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In honour of International Women’s Day, Pamela Martin published a piece lauding Christy Clark for, you guessed it, her womanhood. “Christy Clark has never been afraid of shattering glass ceilings” the headline announced. It’s yet another reminder to feminists everywhere that there is nothing neoliberalism won’t co-opt.

Martin, as reported by the Times Colonist in 2013, “took a leave from her taxpayer-paid government job in order to campaign for Clark during the May provincial election. She hosted a quasi-news broadcast of major Liberal announcements on YouTube and was rewarded with a job as director of political engagement at 130K a year and moved to the Liberal party itself.”

We should not be surprised that the Liberal party’s outreach director is heaping praise on its leader. Pamela Martin would have us believe that Clark is an idealist activist who single-handedly revived the B.C. Liberal Party and “shatters glass ceilings.” Not even close. Instead, the premier is crawling through a Clark-shaped hole and leaving women stranded below.

On Sunday, Clark becomes Canada’s longest serving woman premier. But only the most shallow of feminists would think her impact, including her impact as a woman, ends here. Clark’s government has destroyed social services for the poor and has made B.C.’s child poverty rate the worst in the country.  Based on her governing record, her main concerns are corporate profitability and protecting elite interests.

This is one of the dangers of liberal feminism. What is the point of feminism when we applaud rich white women for cutting the benefits of the poor? Why do we care that Clark “moved heaven and earth” to institute Pink Shirt Day when she and her colleagues in the Legislature routinely reveal themselves to be the worst kind of smug, entitled bullies?

The mistake of liberal feminism is to allow the category of “woman” to trump the category of “elite.” Highly paid CEOs, and high-powered women of the political class rarely have much in common with the other 99 per cent of the population. On one hand, we can celebrate the normally mundane fact that Christy Clark brought her infant son to the legislature, but on the other, she got there by selling out other women, consistently and with a smile.

What is a gal to do?

The first woman who gave birth as a sitting member of Cabinet was Pauline Marois. Despite her unceremonious exit from the leadership of the Parti Québécois, at least Québec’s $5-per-day child-care program was her main legacy. This program allowed thousands of women to go back to work and vastly expanded the public child-care system in Québec.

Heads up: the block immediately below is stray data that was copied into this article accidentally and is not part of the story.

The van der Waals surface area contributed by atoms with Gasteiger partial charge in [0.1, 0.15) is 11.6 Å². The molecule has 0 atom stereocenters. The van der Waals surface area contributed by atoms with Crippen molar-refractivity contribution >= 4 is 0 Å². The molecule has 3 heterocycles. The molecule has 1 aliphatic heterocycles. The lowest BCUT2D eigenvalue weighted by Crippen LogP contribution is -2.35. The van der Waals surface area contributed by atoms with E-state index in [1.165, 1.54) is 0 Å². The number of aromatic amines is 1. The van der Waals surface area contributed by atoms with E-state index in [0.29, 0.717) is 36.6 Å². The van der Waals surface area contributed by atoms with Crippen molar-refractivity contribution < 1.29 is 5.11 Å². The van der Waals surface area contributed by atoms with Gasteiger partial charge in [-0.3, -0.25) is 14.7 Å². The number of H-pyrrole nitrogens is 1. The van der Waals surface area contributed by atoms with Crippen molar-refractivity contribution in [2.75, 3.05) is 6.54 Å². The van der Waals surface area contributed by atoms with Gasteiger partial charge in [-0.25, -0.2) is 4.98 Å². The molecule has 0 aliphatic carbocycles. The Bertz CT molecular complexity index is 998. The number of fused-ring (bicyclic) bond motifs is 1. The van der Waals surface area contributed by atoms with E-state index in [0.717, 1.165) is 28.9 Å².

It’s currently being dis-man-tled by Liberal premier Philippe Couillard.

Unlike Marois, the economic policies of the Clark government have done incalculably more damage to the women of British Columbia than any small advances she might claim around motherhood. Racialized women, Indigenous women, queer kids, girls and boys in state care, parents struggling to pay for childcare: none of them are better off because of Clark’s womanhood. Clark’s victory in sliding through the cracks of the glass ceiling mean nothing to them.

With an election coming up and the Liberals down in the polls, this piece by Pamela Martin is a test balloon to see how far they can get neutralizing criticism with accusations of sexism. Sarah Palin and her campaign deployed this tactic successfully at first, before it became clear that Palin couldn’t sustain the effort it took to project credibility. The Clinton campaign in the American primary has been relying heavily on this technique to avoid questions about support for mass incarceration and regime change in other countries. Clark’s media savvy is her most valuable asset: it‘s been enough to prevent a full-scale rebellion which by any rights should have occurred years ago.

The longest-serving female premier in Canadian history will end up with the same reputation as Margaret Thatcher. The real sexism here is employed by the Christy Clark government against the women of British Columbia. Sexism doesn’t exist in a vacuum. Sexism can’t flow uphill. Only the most self-interested would claim that the wealth and whiteness of a person doesn’t influence how they are treated vis à vis their gender. It’s self-evident. So why are we not capable of challenging Christy Clark and Suzanne Anton and these women who are waging a war on the poor in British Columbia?

What we should watch out for is the sexism the B.C. Liberal campaign is going to be slinging fast and hot during the next year. A politician who disrespects the land, water and air: the basic sources of life, can never be a feminist.

Despite the admiration that Martin has for her boss, no amount of Liberal feminism will hide the deep wounds that Clark and her cronies have inflicted.

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Image: Flickr/bcgovphotos

Sarah Hoffman

Sarah Beuhler

Sarah Beuhler is rabble’s B.C. development manager and occasional writer. A graduate of UBC, she lived in Central and South America for a couple of years and returned in time to be at Occupy Vancouver...